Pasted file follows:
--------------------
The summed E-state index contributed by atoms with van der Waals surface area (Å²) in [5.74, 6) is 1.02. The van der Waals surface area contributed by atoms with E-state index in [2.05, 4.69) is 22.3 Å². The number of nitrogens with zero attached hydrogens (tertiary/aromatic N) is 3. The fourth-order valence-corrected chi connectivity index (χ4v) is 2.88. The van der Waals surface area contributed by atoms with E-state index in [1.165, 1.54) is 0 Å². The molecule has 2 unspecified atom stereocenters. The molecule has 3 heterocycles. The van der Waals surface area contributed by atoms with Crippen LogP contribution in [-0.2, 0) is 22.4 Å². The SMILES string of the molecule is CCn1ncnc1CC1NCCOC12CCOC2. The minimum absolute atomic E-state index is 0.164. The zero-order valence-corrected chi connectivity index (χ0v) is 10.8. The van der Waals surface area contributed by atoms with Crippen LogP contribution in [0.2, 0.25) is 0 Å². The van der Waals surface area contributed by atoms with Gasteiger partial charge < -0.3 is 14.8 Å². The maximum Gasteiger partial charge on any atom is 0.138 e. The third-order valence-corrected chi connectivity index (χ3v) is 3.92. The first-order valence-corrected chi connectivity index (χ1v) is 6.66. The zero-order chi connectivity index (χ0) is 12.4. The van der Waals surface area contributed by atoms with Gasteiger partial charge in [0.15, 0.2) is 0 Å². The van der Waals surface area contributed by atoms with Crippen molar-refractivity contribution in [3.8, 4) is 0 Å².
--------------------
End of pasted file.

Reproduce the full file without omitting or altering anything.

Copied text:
The summed E-state index contributed by atoms with van der Waals surface area (Å²) in [5.74, 6) is 1.02. The van der Waals surface area contributed by atoms with E-state index in [2.05, 4.69) is 22.3 Å². The number of nitrogens with zero attached hydrogens (tertiary/aromatic N) is 3. The fourth-order valence-corrected chi connectivity index (χ4v) is 2.88. The van der Waals surface area contributed by atoms with E-state index in [1.165, 1.54) is 0 Å². The molecule has 2 unspecified atom stereocenters. The molecule has 3 heterocycles. The van der Waals surface area contributed by atoms with Crippen LogP contribution in [-0.2, 0) is 22.4 Å². The SMILES string of the molecule is CCn1ncnc1CC1NCCOC12CCOC2. The minimum absolute atomic E-state index is 0.164. The zero-order valence-corrected chi connectivity index (χ0v) is 10.8. The van der Waals surface area contributed by atoms with Crippen LogP contribution in [0.2, 0.25) is 0 Å². The van der Waals surface area contributed by atoms with Gasteiger partial charge < -0.3 is 14.8 Å². The maximum Gasteiger partial charge on any atom is 0.138 e. The third-order valence-corrected chi connectivity index (χ3v) is 3.92. The first-order valence-corrected chi connectivity index (χ1v) is 6.66. The zero-order chi connectivity index (χ0) is 12.4. The van der Waals surface area contributed by atoms with Gasteiger partial charge in [0.15, 0.2) is 0 Å². The van der Waals surface area contributed by atoms with Crippen molar-refractivity contribution in [3.8, 4) is 0 Å².